Below is a table on the status of the appropriations bills.
Senate — The House CR would exclude Israel and Ukraine aid, which may be addressed separately. In a November 12 post, Speaker Johnson referred to not only preventing a holiday omnibus, but delivering "the debate the American people deserve on supplemental spending." Senate Republican leaders have mostly reserved their comments for the separate national security supplemental funding bill, which the House has passed as an Israel-only measure with $14.5 billion in aid and an equal amount in IRS funding rescissions. Senators from both parties support considering Israel aid in conjunction with money for Ukraine, and some Republicans insist on including a border plan that Majority Leader Chuck Schumer (D-NY) called "radical."
Senate Republican leader Mitch McConnell (R-KY) may for now be inclined to remain on the sidelines of the government funding debate. Senate Democrats are largely on the same page regarding funding, with the Appropriations Committee acting in a bipartisan manner to pass FY2024 bills at FY2023 spending levels, rather than the steeper cuts and controversial riders advanced in the House at the insistence of conservatives. It is Appropriations Ranking Member Susan Collins (R-ME) who has been cited most frequently as questioning a two-step approach and the resulting complexity. But some Senators are in favor. Senator Ron Johnson (R-WI) posted, "Speaker Johnson did not create the mess we are in but is acting responsibly to avoid a shutdown and put an end to the finely-honed process that has mortgaged our children's future. I am asking all congressional Republicans to support his decision."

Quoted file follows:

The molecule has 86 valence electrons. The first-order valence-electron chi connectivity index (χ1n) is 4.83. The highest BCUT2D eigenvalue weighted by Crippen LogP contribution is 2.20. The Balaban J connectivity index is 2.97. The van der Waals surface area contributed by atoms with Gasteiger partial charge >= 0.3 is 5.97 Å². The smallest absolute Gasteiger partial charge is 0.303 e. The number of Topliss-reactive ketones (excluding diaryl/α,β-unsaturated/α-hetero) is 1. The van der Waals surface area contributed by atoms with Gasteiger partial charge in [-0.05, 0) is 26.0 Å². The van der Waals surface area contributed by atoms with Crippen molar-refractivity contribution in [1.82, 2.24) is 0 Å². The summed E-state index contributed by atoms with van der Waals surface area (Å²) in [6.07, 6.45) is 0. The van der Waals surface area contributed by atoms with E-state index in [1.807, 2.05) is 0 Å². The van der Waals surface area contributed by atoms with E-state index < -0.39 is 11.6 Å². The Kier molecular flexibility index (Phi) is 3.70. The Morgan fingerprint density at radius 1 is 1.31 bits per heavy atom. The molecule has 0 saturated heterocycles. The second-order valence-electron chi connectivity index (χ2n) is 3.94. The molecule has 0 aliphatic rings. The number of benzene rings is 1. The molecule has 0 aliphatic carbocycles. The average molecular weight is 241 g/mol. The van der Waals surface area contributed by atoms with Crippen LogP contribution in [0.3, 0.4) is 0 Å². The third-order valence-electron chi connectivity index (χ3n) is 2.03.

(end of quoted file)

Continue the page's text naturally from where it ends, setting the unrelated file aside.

A story in the Sunday Washington Post on Senator McConnell's ability to keep Republican senators aligned said, "up to a dozen or more Senate Republicans publicly second-guess McConnell's decisions, leaving him less able to wheel and deal like he so often did a decade ago during fiscal showdowns. 'He's a master at the process,' said Sen. John Cornyn (R-Tex.), who aspires to succeed McConnell whenever he steps aside. 'But I think there is a little more individuality, shall we say, certainly in the Republican conference.'"
Health — Health care and related provisions in the two-step CR include:
Congress — The House is expected to consider the CR this week and possibly resume consideration of two regular-order appropriations bills that hit some roadblocks last week. The Transportation-HUD bill was stalled over Amtrak funding. The Financial Services & General Government appropriations bill (which funds the Treasury Department and IRS) was pulled from House consideration over issues related to reproductive rights and funds for a new FBI headquarters, Politico reported.
The Ways & Means Committee has scheduled a hearing, "From Ivory Towers to Dark Corners: Investigating the Nexus Between Antisemitism, Tax-Exempt Universities, and Terror Financing," for Wednesday, November 15 at 2 p.m.
The Senate returns to session at 3 p.m. today, November 13, with a judicial nomination vote at 5:30 p.m. Following the confirmation vote, the Senate will take a procedural vote related to H.R. 815, the legislative vehicle for a Senate-authored Continuing Resolution, which reportedly will extend government funding into December. The Senate Finance Health Care Subcommittee has scheduled a hearing, "Ensuring Medicare Beneficiary Access: A Path to Telehealth Permanency," for Tuesday, November 14 at 2:30 p.m.